Why You Should Never Consider Quiet Quitting | People Plus Inc.

One in four American workers is quiet quitting. This trend differs from the Great Resignation, where millions of employees quit their jobs outright. Instead, quiet quitting is about workers doing the bare minimum at work instead of being an overachiever. Quiet quitters disengage from their job, with a don’t care attitude, and 5% say they end up doing less than even the required amount of work from their employers. Why is this a bad thing? It’s certainly not abnormal when you consider only 35% of the American workforce is engaged in their jobs. This blog will help you understand why the trend of quiet quitting could damage your career.  

Why Quiet Quitting Can Have Serious Consequences

What is Quiet Quitting?

Quiet quitting is the opposite of hustle culture. Quiet quitters do the minimum job requirements, putting in no more time or effort than the work requires. The employee doesn’t leave the job physically, but perhaps they leave in spirit as they disengage from the work and the company itself. 

Quiet quitting emerged in tandem with the Great Resignation, where millions actually did leave their jobs. Far from being a myth, a recent Gallup survey suggests that up to one-half of the U.S. workforce are quiet quitters. These employees are not interested in staying late, moving up the corporate ladder, or coming in early. They don’t take work home and don’t attend non-mandatory meetings. They do the job—but that is it.  

Why is this such a bad thing? 

Why You Shouldn't Quiet Quit?

There are several reasons for not quiet-quitting your job: 

  • It can damage your reputation. Quiet quitting gives the impression that you are not reliable or professional. This reputation can follow you even into a new job.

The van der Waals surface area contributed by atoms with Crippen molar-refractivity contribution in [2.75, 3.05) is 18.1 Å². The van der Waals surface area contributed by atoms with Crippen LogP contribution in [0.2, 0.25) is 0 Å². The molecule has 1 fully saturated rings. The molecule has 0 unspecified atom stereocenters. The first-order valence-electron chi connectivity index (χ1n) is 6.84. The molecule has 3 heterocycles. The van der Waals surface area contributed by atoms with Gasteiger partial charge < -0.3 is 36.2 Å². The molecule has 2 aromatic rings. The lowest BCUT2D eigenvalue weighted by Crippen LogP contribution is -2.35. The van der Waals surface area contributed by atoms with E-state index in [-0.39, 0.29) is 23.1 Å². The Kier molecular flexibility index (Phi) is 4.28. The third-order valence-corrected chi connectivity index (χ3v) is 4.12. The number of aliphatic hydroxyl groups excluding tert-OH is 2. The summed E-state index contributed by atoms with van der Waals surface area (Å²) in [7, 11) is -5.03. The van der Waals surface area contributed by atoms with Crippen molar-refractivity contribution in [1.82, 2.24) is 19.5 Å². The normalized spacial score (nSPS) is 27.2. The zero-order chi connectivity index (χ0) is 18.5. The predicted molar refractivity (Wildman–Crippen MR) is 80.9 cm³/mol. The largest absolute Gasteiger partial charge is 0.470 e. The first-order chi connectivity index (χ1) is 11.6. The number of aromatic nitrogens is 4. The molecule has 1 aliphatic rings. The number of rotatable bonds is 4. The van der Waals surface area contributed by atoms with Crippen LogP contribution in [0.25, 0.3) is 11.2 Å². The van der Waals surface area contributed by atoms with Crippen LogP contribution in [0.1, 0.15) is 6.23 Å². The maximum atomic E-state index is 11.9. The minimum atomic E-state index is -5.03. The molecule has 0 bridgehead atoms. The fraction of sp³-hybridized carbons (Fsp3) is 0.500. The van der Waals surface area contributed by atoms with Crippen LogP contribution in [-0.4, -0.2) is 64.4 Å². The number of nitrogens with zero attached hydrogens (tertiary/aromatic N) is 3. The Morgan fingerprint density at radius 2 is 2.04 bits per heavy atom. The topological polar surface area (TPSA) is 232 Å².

• It can burn bridges with employers and coworkers, who may feel like they’re carrying more of a work burden when you slack off.  

  • It can be unethical. While this may be a matter of opinion, failing to engage in your work is a questionable best practice for any trusted employee. 

  • You won't learn anything new. Quiet quitters stay in their comfort zones and may suffer from underdeveloped skills. Motivated employees tackle new projects all the time. 

  • You won’t be viewed as a team player by your internal team, but that reputation may also follow you to other jobs. 

Quiet quitting has employers in an uproar as dozens of articles have emerged on the concept. NPR talks about the pros and cons of the phenomenon, saying, “Supporters argue that quiet quitting is a way to safeguard your mental health, prioritize your family, friends and passions, and avoid burnout. But many movers and shakers are against it.” They quote Arianna Huffington, who says, “Quiet quitting isn’t just about quitting on a job, it’s a step toward quitting on life.” Kevin O’Leary says, “People who shut down their laptop at 5…they don’t work for me. I hope they work for my competitors.” 

Looking for a New Career Opportunity That Works for You?

One alternative to quiet quitting is to find a more engaging job. People Plus works closely with top employers to help match workers with jobs that keep them engaged. Talk to our team today to find out how we can help find an environment where quiet quitting isn’t an option. We can help. 

Feb 14, 2023 By Amy Sanderson